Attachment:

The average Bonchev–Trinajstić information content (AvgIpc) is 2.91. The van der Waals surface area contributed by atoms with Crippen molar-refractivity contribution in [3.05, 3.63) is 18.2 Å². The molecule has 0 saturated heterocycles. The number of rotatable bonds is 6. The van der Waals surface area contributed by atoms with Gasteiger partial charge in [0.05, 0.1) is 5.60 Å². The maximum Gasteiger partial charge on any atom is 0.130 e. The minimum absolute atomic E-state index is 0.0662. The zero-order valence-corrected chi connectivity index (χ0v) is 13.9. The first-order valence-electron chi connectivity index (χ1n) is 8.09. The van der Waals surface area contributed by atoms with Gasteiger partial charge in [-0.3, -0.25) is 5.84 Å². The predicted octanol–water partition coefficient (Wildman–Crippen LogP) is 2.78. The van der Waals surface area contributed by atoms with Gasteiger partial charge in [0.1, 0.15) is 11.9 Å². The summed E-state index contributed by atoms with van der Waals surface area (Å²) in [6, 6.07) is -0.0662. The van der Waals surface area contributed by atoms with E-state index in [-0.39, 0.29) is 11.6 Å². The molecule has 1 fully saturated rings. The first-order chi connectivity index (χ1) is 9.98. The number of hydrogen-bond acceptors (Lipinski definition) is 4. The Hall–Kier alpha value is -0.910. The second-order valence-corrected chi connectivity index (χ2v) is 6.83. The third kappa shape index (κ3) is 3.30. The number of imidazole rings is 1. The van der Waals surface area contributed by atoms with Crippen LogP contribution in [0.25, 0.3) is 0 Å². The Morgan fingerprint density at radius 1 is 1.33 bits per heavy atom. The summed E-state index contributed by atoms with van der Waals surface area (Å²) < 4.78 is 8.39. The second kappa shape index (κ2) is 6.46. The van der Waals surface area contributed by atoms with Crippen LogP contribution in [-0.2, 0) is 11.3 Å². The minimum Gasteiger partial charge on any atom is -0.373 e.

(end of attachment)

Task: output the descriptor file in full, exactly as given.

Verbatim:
The average Bonchev–Trinajstić information content (AvgIpc) is 2.91. The van der Waals surface area contributed by atoms with Crippen molar-refractivity contribution in [3.05, 3.63) is 18.2 Å². The molecule has 0 saturated heterocycles. The number of rotatable bonds is 6. The van der Waals surface area contributed by atoms with Gasteiger partial charge in [0.05, 0.1) is 5.60 Å². The maximum Gasteiger partial charge on any atom is 0.130 e. The minimum absolute atomic E-state index is 0.0662. The zero-order valence-corrected chi connectivity index (χ0v) is 13.9. The first-order valence-electron chi connectivity index (χ1n) is 8.09. The van der Waals surface area contributed by atoms with Gasteiger partial charge in [-0.3, -0.25) is 5.84 Å². The predicted octanol–water partition coefficient (Wildman–Crippen LogP) is 2.78. The van der Waals surface area contributed by atoms with Gasteiger partial charge in [0.1, 0.15) is 11.9 Å². The summed E-state index contributed by atoms with van der Waals surface area (Å²) in [6, 6.07) is -0.0662. The van der Waals surface area contributed by atoms with E-state index in [-0.39, 0.29) is 11.6 Å². The molecule has 1 fully saturated rings. The first-order chi connectivity index (χ1) is 9.98. The number of hydrogen-bond acceptors (Lipinski definition) is 4. The Hall–Kier alpha value is -0.910. The second-order valence-corrected chi connectivity index (χ2v) is 6.83. The third kappa shape index (κ3) is 3.30. The number of imidazole rings is 1. The van der Waals surface area contributed by atoms with Crippen LogP contribution in [0.25, 0.3) is 0 Å². The Morgan fingerprint density at radius 1 is 1.33 bits per heavy atom. The summed E-state index contributed by atoms with van der Waals surface area (Å²) < 4.78 is 8.39. The second kappa shape index (κ2) is 6.46. The van der Waals surface area contributed by atoms with Crippen LogP contribution in [-0.2, 0) is 11.3 Å². The minimum Gasteiger partial charge on any atom is -0.373 e.